San Jose Jews hope to buy site: Camp Swig sale falls through

The deal to sell Camp Swig in Saratoga has been called off by an adjacent property owner that originally made an unsolicited offer to buy the site.

For undisclosed reasons, Rembrandt Partners of Los Altos last week rescinded its offer of $3.9 million for the camp site, which is owned by the Reform movement's Union of American Hebrew Congregations in New York.

The future is uncertain for Swig's ailing 47-year-old campus, which UAHC officials estimate will cost nearly $2 million to properly repair.

But the Jewish Federation of Greater San Jose has hurriedly collected more than $1 million in an ongoing pledge drive, and hopes to make a bid for the site by January. If UAHC accepts the offer, the federation hopes to use Swig as a Jewish retreat and camp facility.

Those who led the outcry against the sale of the camp to the private company rejoiced that for now the ornate Jo Naymark Holocaust Memorial survives as the centerpiece of Camp Swig.

"We are definitely relieved," said Ron Naymark, whose family contributed $400,000 to build the memorial. "It was not a safe camp until the Rembrandt group stopped pursuing it."

Ruben Arquilevich, executive director of the camp, said, "The Rembrandt group went through extensive evaluations of the site. There is no one reason why they declined." Numerous phone calls to the company were not returned.

Although currently being used both as a weekend retreat center and as a summer camp, Camp Swig is run down and UAHC needs a new game-plan for the facility.

"A number of options for the site's future will be entertained," Arquilevich said. "We need some kind of mechanism created so there is community involvement."

When news of the proposed sale spread in the Jewish community early last month, several alumni of the camp, including prominent Reform rabbis and community leaders, felt scorned that the sale was kept secret.

Compounding the problem, the UAHC had not made a specific promise to ensure that the Holocaust memorial, which is cemented to the site, would be properly preserved.

Shamy Noily, whose children attended the camp and who once served on its staff, quickly assembled a grassroots campaign to rescue the Holocaust memorial last month. The Marin architect distributed a petition asking the sale to be postponed so the memorial could be saved. He amassed more than 350 signatures.

"I think people felt frustration and were astonished" that the camp was for sale, said Noily. "It showed how people have a deep love for what the memorial stands for."

Rabbi Michael Berk, UAHC's Northern California regional director, singled out the memorial in his only public statement regarding the sale being canceled. "We know how much the camp and the Holocaust Memorial have meant to generations of Jews throughout the West Coast," he noted in a press release distributed this week to concerned Swig advocates.

Berk also said the UAHC now wants "to bring the community into the process as we face options for the future of Camp Swig."

All other Camp Swig and UAHC officials refused to comment, referring all questions to Arquilevich.

By calling for aid from several generations of Swig alumni, the San Jose federation hopes to ensure a future for the camp, said Jon Friedenberg, the federation's executive director.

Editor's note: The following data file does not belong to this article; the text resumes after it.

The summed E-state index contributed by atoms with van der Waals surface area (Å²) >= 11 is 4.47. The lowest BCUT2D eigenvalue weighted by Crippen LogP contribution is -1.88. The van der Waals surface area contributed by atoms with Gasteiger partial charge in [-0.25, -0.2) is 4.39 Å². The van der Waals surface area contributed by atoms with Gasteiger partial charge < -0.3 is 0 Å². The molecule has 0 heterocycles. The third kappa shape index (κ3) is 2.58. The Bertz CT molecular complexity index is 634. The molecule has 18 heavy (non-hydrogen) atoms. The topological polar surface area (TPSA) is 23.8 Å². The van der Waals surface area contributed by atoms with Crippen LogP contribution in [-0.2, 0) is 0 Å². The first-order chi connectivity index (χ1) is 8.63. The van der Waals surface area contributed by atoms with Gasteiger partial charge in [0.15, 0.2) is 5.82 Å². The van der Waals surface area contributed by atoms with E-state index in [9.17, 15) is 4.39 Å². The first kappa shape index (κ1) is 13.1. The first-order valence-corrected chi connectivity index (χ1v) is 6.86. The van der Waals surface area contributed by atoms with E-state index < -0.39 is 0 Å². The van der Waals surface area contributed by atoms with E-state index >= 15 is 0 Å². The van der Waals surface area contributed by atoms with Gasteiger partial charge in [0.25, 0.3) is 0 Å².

"It was very clear to me that if the San Jose federation didn't take a lead role, the site would have been lost," he said. "A broad section of the community feels that our effort is appropriate and that we will be successful."

In only one month's time, Friedenberg has led an impassioned fund-raising drive nearly equal to the San Jose federation's annual campaign. Two weeks ago, Friedenberg flew to New York City for a special meeting with the UAHC's president, Rabbi Eric Yoffie, to inform him of the federation's efforts.

Friedenberg is pursuing the acquisition despite the fact that aside from the purchase price, another $2 million will be needed to repair the camp's massive sewage and septic problem, and better retrofit the site, which sits precariously on a major earthquake fault.

If the San Jose federation can raise the money to buy the camp, it will seek help from the S.F.-based Jewish Community Federation and the Jewish Federation of the Greater East Bay to establish a regional Jewish retreat center and summer camp at the site.

"There is definitely a need for more camp space in the West, not just for Reform" campers, Friedenberg said. "We need to work fast. We don't want a situation where we are delayed and another offer from outside of the community comes."

The Naymarks also don't want that to happen. They believe the Holocaust memorial will be in good hands if it's in the care of the San Jose federation.

"We are hoping that the UAHC board will have a constructive attitude and work in a very cooperative manner with the Jewish organization trying to purchase the camp," said Naymark, whose family lives in Saratoga.

Two years ago, UAHC opened the 475-acre Camp Newman in Santa Rosa to accommodate rising enrollment that was stretching Swig's limited 190-acre site.

Arquilevich said the outpouring of support for Swig has reinforced UAHC's commitment to expand camp facilities in the coming years.

"The more interest and the more people involved [in Jewish camping], the better. It's not about money, it is about doing what is best for the community. What we need to do is communicate better."